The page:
Looking back at the Billboard Contemporary Jazz Albums chart from May 11, 1991, you see some of the first recordings from the post-MCA acquisition of GRP Records. Greenhouse by Yellowjackets, Love and Understanding by George Howard, and Healing the Wounds by the Crusaders were all in the top ten.
Greenhouse was the first recording featuring new saxophonist Bob Mintzer. The music continued the trajectory away from pop-jazz that had most evident in their previous recording The Spin. Mintzer is still with the quartet as is founding member Russell Ferrante and, several years away from the band, William Kennedy.
Healing the Wounds was a complete surprise when it came in to the radio station where I was volunteering. No advance notice or hype. You could pull that off in 1991. Produced by Marcus Miller, Healing the Wounds featured band founders Joe Sample and Wilton Felder in great form. I still love the opening track “Pessimisticism.”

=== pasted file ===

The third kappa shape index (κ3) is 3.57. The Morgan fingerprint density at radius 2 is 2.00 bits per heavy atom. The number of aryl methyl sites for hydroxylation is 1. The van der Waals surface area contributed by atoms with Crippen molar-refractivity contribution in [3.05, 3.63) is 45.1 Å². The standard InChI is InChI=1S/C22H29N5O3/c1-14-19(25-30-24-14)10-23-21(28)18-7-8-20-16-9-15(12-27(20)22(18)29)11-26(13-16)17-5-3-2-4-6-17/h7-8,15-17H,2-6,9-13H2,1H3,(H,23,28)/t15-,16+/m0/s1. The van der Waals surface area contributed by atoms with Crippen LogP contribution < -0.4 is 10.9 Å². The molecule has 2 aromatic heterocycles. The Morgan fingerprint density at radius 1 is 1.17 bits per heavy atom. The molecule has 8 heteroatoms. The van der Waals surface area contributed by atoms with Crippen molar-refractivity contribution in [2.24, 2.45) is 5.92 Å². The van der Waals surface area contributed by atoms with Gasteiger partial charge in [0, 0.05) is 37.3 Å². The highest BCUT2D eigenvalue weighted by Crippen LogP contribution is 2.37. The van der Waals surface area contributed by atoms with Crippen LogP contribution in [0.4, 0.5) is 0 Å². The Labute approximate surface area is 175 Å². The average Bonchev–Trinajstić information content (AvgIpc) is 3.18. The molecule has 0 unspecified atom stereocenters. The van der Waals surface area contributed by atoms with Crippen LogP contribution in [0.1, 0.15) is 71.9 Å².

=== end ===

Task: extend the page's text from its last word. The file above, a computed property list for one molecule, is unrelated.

Also of note on this chart:
- Iguana by Ray Obiedo cracked the top 10.
- Arturo Sandoval’s first recording after defecting from Cuba, Flight to Freedom, was climbing fast.
- Still a favorite of mine, Claus Ogerman featuring Michael Brecker, was in its ninth week on the chart.
- Steve Laury, former guitarist of Fattburger, released his first solo recording, Stepping Out, which was on the rise.
Antigua Blue, the debut recording by Kilauea, was in at the beginning of what would be a 19-week stay on the chart. Here’s what I remember the talk was at the time. Dean Whitney, who had discovered Russ Freeman, had some Freeman songs. In an attempt to capitalize on the increasing popularity of Freeman’s Rippingtons, Whitney built a band to record the songs for his Brainchild label. All of the tracks on Antigua Blue are Freeman compositions. The disc even featured Ripps Brandon Fields, Steve Reid, Steve Bailey, and Tony Morales. What I’d heard was that Freeman was not at all pleased with this. The title Rippoffingtons was used. Antigua Blue was sorely missing Freeman’s production skills. Fortunately, Kilauea leader Daniel Ho found his voice, the band tightened up, and some good songs were on their next recordings.